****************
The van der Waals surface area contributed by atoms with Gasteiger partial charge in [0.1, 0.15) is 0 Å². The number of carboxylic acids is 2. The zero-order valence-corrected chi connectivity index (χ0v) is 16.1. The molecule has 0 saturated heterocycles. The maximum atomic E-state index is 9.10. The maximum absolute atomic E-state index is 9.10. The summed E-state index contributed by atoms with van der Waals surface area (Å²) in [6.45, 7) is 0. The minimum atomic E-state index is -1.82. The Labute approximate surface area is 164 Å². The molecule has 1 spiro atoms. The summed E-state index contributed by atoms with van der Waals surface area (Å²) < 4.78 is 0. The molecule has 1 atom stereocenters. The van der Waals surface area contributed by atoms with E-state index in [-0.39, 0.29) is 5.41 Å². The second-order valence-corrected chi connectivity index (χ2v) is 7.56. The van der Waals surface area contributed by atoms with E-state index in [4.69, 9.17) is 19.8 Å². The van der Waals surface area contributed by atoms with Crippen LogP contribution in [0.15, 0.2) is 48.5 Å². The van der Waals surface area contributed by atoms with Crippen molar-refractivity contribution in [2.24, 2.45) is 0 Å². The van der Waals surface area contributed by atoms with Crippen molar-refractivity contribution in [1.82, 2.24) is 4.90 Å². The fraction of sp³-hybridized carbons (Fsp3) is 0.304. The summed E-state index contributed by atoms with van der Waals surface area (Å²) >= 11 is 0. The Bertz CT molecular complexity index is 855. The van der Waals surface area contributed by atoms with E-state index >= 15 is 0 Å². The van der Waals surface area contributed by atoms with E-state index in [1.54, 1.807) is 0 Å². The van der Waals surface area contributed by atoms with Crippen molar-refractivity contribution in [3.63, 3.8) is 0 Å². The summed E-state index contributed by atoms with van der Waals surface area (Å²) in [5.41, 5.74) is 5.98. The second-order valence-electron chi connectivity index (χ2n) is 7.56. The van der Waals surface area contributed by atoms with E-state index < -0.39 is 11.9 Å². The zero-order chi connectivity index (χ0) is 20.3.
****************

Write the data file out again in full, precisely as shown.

The van der Waals surface area contributed by atoms with Gasteiger partial charge in [0.1, 0.15) is 0 Å². The number of carboxylic acids is 2. The zero-order valence-corrected chi connectivity index (χ0v) is 16.1. The molecule has 0 saturated heterocycles. The maximum atomic E-state index is 9.10. The maximum absolute atomic E-state index is 9.10. The summed E-state index contributed by atoms with van der Waals surface area (Å²) in [6.45, 7) is 0. The minimum atomic E-state index is -1.82. The Labute approximate surface area is 164 Å². The molecule has 1 spiro atoms. The summed E-state index contributed by atoms with van der Waals surface area (Å²) < 4.78 is 0. The molecule has 1 atom stereocenters. The van der Waals surface area contributed by atoms with E-state index in [-0.39, 0.29) is 5.41 Å². The second-order valence-corrected chi connectivity index (χ2v) is 7.56. The van der Waals surface area contributed by atoms with E-state index in [4.69, 9.17) is 19.8 Å². The van der Waals surface area contributed by atoms with Crippen LogP contribution in [0.15, 0.2) is 48.5 Å². The van der Waals surface area contributed by atoms with Crippen molar-refractivity contribution in [2.24, 2.45) is 0 Å². The van der Waals surface area contributed by atoms with Crippen molar-refractivity contribution in [1.82, 2.24) is 4.90 Å². The fraction of sp³-hybridized carbons (Fsp3) is 0.304. The summed E-state index contributed by atoms with van der Waals surface area (Å²) >= 11 is 0. The Bertz CT molecular complexity index is 855. The van der Waals surface area contributed by atoms with E-state index >= 15 is 0 Å². The van der Waals surface area contributed by atoms with E-state index in [1.54, 1.807) is 0 Å². The van der Waals surface area contributed by atoms with Crippen molar-refractivity contribution in [3.63, 3.8) is 0 Å². The summed E-state index contributed by atoms with van der Waals surface area (Å²) in [5.41, 5.74) is 5.98. The second-order valence-electron chi connectivity index (χ2n) is 7.56. The van der Waals surface area contributed by atoms with E-state index < -0.39 is 11.9 Å². The zero-order chi connectivity index (χ0) is 20.3.